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Low protein in corn leads Hormel to reformulate feed

Hormel Foods expects to spend more money on animal feed in fiscal year 2020, due to a need to reformulate feeds, the company’s chief financial officer said.

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Chief financial officer says company’s need to reformulate will result in higher feed costs

Hormel Foods expects to spend more money on animal feed in fiscal year 2020, due to a need to reformulate feeds, the company’s chief financial officer (CFO) said.

Speaking during a conference call with investors as the company announced its financial results of the first quarter of fiscal year 2020, Hormel Foods CFO and Executive Vice President Jim Sheehan said the company’s feed costs for the first quarter were flat when compared with the first quarter of fiscal year 2019. However, he said that is apt to change in the forthcoming quarters.

“We anticipate higher feed costs for the remainder of the year, driven by lower levels of protein in the corn crop relative to prior years,” Sheehan said on February 20. “This is requiring us to reformulate our feed with higher-cost ingredients.”

Hormel Foods is a major pork producer and is the parent company of Jennie-O Turkey Store, the second largest turkey company in the United States.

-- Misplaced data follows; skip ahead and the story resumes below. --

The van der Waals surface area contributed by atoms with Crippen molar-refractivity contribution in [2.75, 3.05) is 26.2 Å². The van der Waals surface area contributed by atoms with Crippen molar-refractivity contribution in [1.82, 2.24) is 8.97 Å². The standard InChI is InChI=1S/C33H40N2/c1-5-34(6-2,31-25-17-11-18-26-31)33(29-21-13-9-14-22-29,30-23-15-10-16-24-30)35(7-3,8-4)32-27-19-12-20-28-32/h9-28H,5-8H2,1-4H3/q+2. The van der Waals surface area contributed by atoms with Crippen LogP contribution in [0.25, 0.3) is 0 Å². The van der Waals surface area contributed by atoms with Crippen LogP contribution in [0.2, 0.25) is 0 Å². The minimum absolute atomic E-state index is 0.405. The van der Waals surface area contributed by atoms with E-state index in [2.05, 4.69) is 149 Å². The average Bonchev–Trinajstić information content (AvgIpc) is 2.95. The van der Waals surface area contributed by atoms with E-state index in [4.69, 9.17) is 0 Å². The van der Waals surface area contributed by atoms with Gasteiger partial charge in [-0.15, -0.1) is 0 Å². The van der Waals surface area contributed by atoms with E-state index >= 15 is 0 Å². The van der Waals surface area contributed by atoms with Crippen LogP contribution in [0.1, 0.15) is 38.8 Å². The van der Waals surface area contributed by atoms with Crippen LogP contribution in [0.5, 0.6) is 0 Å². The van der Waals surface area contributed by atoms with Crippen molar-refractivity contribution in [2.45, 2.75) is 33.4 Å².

Hormel keeps eye on African swine fever

Sheehan, as well as Hormel Foods President and CEO Jim Snee, also addressed the impact that African swine fever (ASF) has had on its operations.

“African swine fever continues to impact global hog supply in China, southeast Asia and Europe. Worldwide demand for U.S. pork remains high with the industry setting an all-time record for exports in December,” Sheehan said.

Snee said that while international volume and sales increased for the first quarter, “primarily due to fresh exports and strong growth in China,” ASF has still had a negative impact on the company’s bottom line for the quarter.

“Segment profit declined by 20% as significantly higher pork prices negatively impacted our businesses in China and Brazil, in addition to our affiliated businesses in South Korea and the Philippines,” he explained.

However, Snee said the Hormel Foods team “continues to take the necessary pricing actions to offset price increases.”

For the fourth quarter, Hormel Foods reported net earnings of $242.9 million, up from the net earnings of $241.4 from the first quarter of fiscal year 2019.

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